Russia could overrun Nato's current military force in the Baltic states in a matter of hours, according to a US think-tank.
In a stark report, the US Army-linked Rand Corporation said Nato's military assets in Estonia, Latvia and Lithuania were so mismatched with Russia as to be "inviting a devastating war, rather than deterring it".
The think-tank said it carried out a series of war games exploring a scenario in which Russia tried to annex the capitals of either Estonia, Latvia, or both, similarly to how it seized the peninsula of Crimea in 2014.
"The outcome was, bluntly, a disaster for Nato," the report found, with every playthrough of events ending with Russian forces in or at the gates of Tallinn and Riga within 60 hours.
With Russia outnumbering Nato ground battalions by almost two to one and possessing much heavier weaponry than the Baltic defence forces, some simulations had the capitals falling in as little as 36 hours from the start of hostilities, the Independent reported.
"As presently postured, Nato cannot successfully defend the territory of its most exposed members," the think-tank concluded.
In recent weeks alone, Russia has moved battleships toward the Mediterranean and Baltic Seas, shifted nuclear-capable missile-launchers into its Kaliningrad enclave neighbouring Poland and continued flying bombers down the western European coast.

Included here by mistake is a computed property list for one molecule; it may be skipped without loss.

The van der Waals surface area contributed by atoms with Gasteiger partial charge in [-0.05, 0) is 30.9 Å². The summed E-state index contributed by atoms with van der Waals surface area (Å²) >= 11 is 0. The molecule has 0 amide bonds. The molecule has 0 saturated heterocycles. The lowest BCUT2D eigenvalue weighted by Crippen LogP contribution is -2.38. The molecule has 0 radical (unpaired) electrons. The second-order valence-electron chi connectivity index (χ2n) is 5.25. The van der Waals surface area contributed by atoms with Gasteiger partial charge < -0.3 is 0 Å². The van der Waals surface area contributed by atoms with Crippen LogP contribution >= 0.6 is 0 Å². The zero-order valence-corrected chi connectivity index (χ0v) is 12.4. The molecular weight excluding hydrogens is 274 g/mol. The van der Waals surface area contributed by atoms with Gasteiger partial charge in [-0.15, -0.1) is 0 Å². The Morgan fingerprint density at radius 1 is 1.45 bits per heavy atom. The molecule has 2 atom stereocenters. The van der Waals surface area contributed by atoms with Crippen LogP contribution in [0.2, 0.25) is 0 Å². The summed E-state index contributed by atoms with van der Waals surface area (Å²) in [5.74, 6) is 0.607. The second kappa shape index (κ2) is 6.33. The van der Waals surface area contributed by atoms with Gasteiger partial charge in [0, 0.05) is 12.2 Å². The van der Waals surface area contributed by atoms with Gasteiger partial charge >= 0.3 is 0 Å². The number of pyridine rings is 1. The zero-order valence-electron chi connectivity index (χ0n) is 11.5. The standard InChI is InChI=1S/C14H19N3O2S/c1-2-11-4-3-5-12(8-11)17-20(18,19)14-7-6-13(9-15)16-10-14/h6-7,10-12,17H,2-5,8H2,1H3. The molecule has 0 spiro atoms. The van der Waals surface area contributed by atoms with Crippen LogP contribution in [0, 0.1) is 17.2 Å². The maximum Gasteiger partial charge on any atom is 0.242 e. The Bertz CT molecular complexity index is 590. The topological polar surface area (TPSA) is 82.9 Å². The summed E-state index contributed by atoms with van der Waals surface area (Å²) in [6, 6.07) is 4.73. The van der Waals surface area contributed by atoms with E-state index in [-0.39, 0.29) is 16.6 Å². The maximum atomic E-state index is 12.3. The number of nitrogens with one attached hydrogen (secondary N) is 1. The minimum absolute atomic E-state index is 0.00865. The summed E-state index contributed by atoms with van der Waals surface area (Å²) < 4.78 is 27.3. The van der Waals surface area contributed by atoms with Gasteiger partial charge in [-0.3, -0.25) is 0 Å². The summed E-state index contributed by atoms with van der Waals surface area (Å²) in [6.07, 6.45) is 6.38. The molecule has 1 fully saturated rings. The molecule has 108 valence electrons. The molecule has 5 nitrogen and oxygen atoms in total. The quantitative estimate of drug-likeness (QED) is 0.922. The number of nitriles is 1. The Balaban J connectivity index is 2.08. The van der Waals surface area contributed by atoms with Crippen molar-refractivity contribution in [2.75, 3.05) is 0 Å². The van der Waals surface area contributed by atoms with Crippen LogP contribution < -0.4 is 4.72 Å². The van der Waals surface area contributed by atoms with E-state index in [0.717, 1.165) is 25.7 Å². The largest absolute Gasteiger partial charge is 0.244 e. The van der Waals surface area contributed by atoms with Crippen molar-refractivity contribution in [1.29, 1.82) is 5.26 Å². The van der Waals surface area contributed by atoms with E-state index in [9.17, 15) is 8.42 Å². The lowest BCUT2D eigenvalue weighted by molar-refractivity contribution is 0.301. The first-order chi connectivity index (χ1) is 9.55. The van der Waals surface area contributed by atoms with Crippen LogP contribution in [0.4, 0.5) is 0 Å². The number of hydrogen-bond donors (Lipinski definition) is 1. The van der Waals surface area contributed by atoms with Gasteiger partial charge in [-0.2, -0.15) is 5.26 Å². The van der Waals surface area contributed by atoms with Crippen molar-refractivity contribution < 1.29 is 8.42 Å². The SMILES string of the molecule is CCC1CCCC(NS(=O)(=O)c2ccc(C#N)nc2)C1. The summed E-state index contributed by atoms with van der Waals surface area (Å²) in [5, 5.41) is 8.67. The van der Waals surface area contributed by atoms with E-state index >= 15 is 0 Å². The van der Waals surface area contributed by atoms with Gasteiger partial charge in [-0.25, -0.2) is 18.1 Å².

And in a separate report, Rand observed that Russia was more than capable of "ignoring norms on territorial aggression when it sees fit".
As part of its simulations, Rand imagined what action would be available to Nato if Russia chose to take Tallinn and Riga, describing them as "a limited number of options, all bad".
It said the alliance would have to choose between three options: to launch a major counter-offencive and take back the cities in a prolonged conflict; to threaten Moscow directly in a bid to force Russia to withdraw; or to accept the military development, at least in the short to medium term.
The first two options, Rand suggested, could quickly escalate to the potential use of nuclear weapons. The latter would, at best, lead to "a new cold war".
Speaking on Thursday, the alliance's top military commander, US General Curtis Scaparrotti, said: "What we are observing is Russian military practice that diverges widely from NATO practice in scale, scope, content, purpose, and transparency.
"We need to be strategic and coherent in our approach to defending our citizens. Now is the time for the Alliance to remain strong."